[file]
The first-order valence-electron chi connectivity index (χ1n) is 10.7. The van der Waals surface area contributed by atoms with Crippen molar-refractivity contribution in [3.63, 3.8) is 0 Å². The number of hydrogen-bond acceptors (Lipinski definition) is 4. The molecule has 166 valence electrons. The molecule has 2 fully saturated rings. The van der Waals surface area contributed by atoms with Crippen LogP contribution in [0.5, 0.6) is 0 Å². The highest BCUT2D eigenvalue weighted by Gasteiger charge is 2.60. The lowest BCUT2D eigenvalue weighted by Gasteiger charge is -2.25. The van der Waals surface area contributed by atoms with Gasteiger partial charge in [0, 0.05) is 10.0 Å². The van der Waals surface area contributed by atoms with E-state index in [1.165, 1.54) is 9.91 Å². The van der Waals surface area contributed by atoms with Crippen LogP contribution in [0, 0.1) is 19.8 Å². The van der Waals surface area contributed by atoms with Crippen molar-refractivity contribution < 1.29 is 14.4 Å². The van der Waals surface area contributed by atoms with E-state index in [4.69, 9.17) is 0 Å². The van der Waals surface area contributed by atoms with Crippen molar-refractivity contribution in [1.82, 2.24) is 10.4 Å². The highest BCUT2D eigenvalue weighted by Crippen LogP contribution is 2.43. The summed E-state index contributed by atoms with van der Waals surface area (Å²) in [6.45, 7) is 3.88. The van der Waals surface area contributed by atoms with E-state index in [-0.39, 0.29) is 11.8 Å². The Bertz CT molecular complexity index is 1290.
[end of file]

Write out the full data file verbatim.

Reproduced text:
The first-order valence-electron chi connectivity index (χ1n) is 10.7. The van der Waals surface area contributed by atoms with Crippen molar-refractivity contribution in [3.63, 3.8) is 0 Å². The number of hydrogen-bond acceptors (Lipinski definition) is 4. The molecule has 166 valence electrons. The molecule has 2 fully saturated rings. The van der Waals surface area contributed by atoms with Crippen LogP contribution in [0.5, 0.6) is 0 Å². The highest BCUT2D eigenvalue weighted by Gasteiger charge is 2.60. The lowest BCUT2D eigenvalue weighted by Gasteiger charge is -2.25. The van der Waals surface area contributed by atoms with Gasteiger partial charge in [0, 0.05) is 10.0 Å². The van der Waals surface area contributed by atoms with E-state index in [1.165, 1.54) is 9.91 Å². The van der Waals surface area contributed by atoms with Crippen LogP contribution in [0, 0.1) is 19.8 Å². The van der Waals surface area contributed by atoms with Crippen molar-refractivity contribution < 1.29 is 14.4 Å². The van der Waals surface area contributed by atoms with E-state index in [4.69, 9.17) is 0 Å². The van der Waals surface area contributed by atoms with Crippen molar-refractivity contribution in [1.82, 2.24) is 10.4 Å². The highest BCUT2D eigenvalue weighted by Crippen LogP contribution is 2.43. The summed E-state index contributed by atoms with van der Waals surface area (Å²) in [6.45, 7) is 3.88. The van der Waals surface area contributed by atoms with E-state index in [-0.39, 0.29) is 11.8 Å². The Bertz CT molecular complexity index is 1290.